Context Marketing Secrets from the Lemonade Stand
The lemonade stand. It is the pinnacle of entrepreneurial purity. One employee, one product, one mission. Products are sold for more than its costs to make them. The message is simple. The hours are flexible. Plus, there’s always low overhead and plenty of free labor. How did we get so far from our roots? Well, the second that little lemonade stand runs out of lemonade a deep and life long question presents itself: make more lemonade or go play? For those of us that chose to double down, there has been no looking back and the complexities of marketing have become second nature. How could you have a company without a mission statement, a value proposition, a tagline, various campaign messages, corporate story, graphic treatments, narrative style, etc, etc?
The lure of the simple life is great, but so too are the limitations. For example: what do you offer someone who doesn’t want lemonade? What do you sell in the winter? How do you up-sell? The list goes on. As marketers, we know that we are often charged with answering these questions. It is our campaigns, our advertisements, our copy that will ultimately solve the problem of selling more lemonade. We’ll create flyers, we’ll distribute them, we’ll develop talking points for our sales staff to keep customers from buying down the street. But at the end of the day, all the Don Drapers and Seth Godins in the world still can’t turn Lemonade into Soda, or Water, or Beer for that matter – without revisiting the business plan, we’re stuck selling lemonade. So the real question, the most important question a marketer can ask is: what if we don’t always need to be selling?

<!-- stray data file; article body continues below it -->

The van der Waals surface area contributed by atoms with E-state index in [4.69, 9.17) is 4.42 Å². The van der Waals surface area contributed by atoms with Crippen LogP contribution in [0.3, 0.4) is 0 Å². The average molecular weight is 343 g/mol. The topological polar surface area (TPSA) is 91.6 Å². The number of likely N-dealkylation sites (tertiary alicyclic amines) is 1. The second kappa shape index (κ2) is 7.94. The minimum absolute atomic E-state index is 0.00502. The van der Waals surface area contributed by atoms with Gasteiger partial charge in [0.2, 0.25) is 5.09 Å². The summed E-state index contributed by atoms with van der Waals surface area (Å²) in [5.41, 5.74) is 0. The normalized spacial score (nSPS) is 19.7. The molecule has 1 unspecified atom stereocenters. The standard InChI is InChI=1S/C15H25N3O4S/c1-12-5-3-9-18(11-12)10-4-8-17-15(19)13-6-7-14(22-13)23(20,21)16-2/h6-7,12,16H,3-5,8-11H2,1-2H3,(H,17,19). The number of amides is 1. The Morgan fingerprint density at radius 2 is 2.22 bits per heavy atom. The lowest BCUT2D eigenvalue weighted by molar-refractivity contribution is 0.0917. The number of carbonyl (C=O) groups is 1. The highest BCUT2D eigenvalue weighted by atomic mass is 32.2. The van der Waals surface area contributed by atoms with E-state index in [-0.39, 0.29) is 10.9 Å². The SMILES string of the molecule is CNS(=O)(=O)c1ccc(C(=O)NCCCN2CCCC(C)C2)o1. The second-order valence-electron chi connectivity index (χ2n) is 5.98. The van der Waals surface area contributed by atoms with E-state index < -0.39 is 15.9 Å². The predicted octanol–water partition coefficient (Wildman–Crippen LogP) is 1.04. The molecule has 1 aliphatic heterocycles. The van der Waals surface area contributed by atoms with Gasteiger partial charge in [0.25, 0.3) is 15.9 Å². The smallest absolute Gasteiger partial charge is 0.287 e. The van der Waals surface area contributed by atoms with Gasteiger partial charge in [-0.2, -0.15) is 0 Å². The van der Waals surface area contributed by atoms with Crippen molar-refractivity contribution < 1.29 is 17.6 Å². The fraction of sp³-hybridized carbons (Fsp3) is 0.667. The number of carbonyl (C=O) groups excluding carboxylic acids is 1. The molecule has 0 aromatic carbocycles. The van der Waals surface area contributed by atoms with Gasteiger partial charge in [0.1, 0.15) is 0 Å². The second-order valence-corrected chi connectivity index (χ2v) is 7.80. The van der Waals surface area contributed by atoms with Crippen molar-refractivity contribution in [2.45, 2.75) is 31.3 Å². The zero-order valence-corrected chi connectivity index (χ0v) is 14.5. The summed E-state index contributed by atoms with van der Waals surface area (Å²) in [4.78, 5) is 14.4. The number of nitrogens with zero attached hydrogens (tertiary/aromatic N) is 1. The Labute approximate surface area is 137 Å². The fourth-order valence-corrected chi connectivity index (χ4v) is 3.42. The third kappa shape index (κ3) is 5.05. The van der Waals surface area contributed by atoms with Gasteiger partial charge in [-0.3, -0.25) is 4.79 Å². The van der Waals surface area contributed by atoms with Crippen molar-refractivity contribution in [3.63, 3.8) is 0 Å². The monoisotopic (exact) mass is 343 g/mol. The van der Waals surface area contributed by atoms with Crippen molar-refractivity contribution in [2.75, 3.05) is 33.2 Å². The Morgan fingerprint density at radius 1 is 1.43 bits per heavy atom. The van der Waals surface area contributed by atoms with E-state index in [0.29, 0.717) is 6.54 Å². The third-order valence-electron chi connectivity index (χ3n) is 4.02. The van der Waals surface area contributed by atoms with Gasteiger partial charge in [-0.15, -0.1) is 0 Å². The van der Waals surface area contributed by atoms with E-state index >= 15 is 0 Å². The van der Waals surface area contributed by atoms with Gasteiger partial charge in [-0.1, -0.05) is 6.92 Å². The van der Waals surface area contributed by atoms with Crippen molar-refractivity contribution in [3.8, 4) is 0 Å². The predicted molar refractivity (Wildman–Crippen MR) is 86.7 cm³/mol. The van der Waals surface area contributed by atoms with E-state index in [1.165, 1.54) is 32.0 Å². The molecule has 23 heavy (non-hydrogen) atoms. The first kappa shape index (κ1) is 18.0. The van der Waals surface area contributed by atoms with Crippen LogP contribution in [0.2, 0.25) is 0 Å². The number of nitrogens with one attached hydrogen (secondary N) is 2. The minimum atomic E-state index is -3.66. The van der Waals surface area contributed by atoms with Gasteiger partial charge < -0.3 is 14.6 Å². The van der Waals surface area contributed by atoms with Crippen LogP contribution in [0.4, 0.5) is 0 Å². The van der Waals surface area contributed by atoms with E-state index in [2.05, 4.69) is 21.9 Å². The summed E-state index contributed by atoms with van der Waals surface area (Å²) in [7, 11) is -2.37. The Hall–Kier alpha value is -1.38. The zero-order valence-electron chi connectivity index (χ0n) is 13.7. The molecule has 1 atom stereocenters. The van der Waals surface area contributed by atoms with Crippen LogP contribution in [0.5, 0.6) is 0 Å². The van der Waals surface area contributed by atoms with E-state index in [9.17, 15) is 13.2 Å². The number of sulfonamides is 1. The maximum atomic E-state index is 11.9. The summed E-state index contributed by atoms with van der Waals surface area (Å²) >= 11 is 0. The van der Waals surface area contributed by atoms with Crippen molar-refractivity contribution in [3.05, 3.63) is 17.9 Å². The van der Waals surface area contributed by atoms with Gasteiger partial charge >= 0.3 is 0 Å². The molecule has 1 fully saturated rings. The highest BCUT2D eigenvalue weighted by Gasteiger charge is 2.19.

Suppose we spiked the lemonade and you’re willing to believe for a second that its possible to not always be selling. What are we doing then? We’re doing exactly what marketers have done since the dawn of Marketingkind: we’re generating leads and cultivating customer relationships. We know that not everyone will drink lemonade and we know that those who do will not always want to drink it. BUT – and this is really important – everyone knows someone who will want lemonade sometime. So when the sales team is standing at the sidewalk, and they’re closing 75% of the people that walk by, they’re giving out postcards and stamps (with minimum branding). What do postcards have to do with lemonade?! Nothing, they’re just fun and they remind us of a simpler time – just like lemonade. Of course, the sales team trades a stamped post card for a prospect’s business card, but that’s just good context marketing.
There never was a lemonade stand that stayed open year-round. It was always just easier to open and close with the seasons. Serious businesses – however – need a way to sell their products, even when people aren’t buying. As the buffer between bottom lines and buyers, the marketing team needs to be conscious of the experience that customers who aren’t buying have as well as those that are. Hence the stamped post cards. Even though those people weren’t buying, marketing still wanted to offer something so that their experience of the brand was a pleasurable one. In the digital world, this happens all the time. Users will like, favorite, or share a post without ever considering actually becoming a customer. The reason for their apparently un-explainable engagement? The post, like the post card, has intrinsic value.
The moral of the story is: brands don’t need to always be selling, but they do need to curating the brand experience of everyone they meet.